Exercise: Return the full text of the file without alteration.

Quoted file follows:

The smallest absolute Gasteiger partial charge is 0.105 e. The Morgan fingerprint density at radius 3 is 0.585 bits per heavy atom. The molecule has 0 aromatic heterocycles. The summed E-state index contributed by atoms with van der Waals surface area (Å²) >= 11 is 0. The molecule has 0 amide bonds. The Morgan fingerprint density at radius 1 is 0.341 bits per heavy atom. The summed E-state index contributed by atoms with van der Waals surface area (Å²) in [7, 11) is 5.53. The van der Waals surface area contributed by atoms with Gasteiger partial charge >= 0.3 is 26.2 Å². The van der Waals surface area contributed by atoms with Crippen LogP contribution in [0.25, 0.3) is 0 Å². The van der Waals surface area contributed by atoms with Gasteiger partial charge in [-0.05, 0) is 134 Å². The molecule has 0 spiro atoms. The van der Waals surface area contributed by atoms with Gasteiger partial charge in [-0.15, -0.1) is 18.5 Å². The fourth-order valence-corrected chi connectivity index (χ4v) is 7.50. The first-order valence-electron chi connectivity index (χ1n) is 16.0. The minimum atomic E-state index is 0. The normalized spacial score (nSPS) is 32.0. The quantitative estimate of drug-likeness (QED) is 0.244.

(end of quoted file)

The smallest absolute Gasteiger partial charge is 0.105 e. The Morgan fingerprint density at radius 3 is 0.585 bits per heavy atom. The molecule has 0 aromatic heterocycles. The summed E-state index contributed by atoms with van der Waals surface area (Å²) >= 11 is 0. The molecule has 0 amide bonds. The Morgan fingerprint density at radius 1 is 0.341 bits per heavy atom. The summed E-state index contributed by atoms with van der Waals surface area (Å²) in [7, 11) is 5.53. The van der Waals surface area contributed by atoms with Gasteiger partial charge >= 0.3 is 26.2 Å². The van der Waals surface area contributed by atoms with Crippen LogP contribution in [0.25, 0.3) is 0 Å². The van der Waals surface area contributed by atoms with Gasteiger partial charge in [-0.05, 0) is 134 Å². The molecule has 0 spiro atoms. The van der Waals surface area contributed by atoms with Gasteiger partial charge in [-0.15, -0.1) is 18.5 Å². The fourth-order valence-corrected chi connectivity index (χ4v) is 7.50. The first-order valence-electron chi connectivity index (χ1n) is 16.0. The minimum atomic E-state index is 0. The normalized spacial score (nSPS) is 32.0. The quantitative estimate of drug-likeness (QED) is 0.244.